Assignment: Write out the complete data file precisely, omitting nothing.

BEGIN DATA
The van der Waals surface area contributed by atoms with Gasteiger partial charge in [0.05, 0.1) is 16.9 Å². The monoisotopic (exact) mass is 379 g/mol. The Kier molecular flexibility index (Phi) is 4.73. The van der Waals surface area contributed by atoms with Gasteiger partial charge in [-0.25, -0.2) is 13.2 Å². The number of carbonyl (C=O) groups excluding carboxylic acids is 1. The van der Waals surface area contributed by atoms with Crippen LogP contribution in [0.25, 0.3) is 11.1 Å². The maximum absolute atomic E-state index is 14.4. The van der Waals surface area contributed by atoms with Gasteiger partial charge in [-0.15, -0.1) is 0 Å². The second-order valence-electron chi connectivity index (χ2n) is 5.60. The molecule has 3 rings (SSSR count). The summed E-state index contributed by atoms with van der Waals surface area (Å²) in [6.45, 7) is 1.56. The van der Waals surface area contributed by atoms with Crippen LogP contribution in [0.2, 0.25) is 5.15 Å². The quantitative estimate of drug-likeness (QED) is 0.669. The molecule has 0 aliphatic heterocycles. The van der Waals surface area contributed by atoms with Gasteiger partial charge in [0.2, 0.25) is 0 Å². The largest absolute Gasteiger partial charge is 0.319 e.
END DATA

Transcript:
The van der Waals surface area contributed by atoms with Gasteiger partial charge in [0.05, 0.1) is 16.9 Å². The monoisotopic (exact) mass is 379 g/mol. The Kier molecular flexibility index (Phi) is 4.73. The van der Waals surface area contributed by atoms with Gasteiger partial charge in [-0.25, -0.2) is 13.2 Å². The number of carbonyl (C=O) groups excluding carboxylic acids is 1. The van der Waals surface area contributed by atoms with Crippen LogP contribution in [0.25, 0.3) is 11.1 Å². The maximum absolute atomic E-state index is 14.4. The van der Waals surface area contributed by atoms with Gasteiger partial charge in [-0.15, -0.1) is 0 Å². The second-order valence-electron chi connectivity index (χ2n) is 5.60. The molecule has 3 rings (SSSR count). The summed E-state index contributed by atoms with van der Waals surface area (Å²) in [6.45, 7) is 1.56. The van der Waals surface area contributed by atoms with Crippen LogP contribution in [0.2, 0.25) is 5.15 Å². The quantitative estimate of drug-likeness (QED) is 0.669. The molecule has 0 aliphatic heterocycles. The van der Waals surface area contributed by atoms with Gasteiger partial charge in [0.2, 0.25) is 0 Å². The largest absolute Gasteiger partial charge is 0.319 e.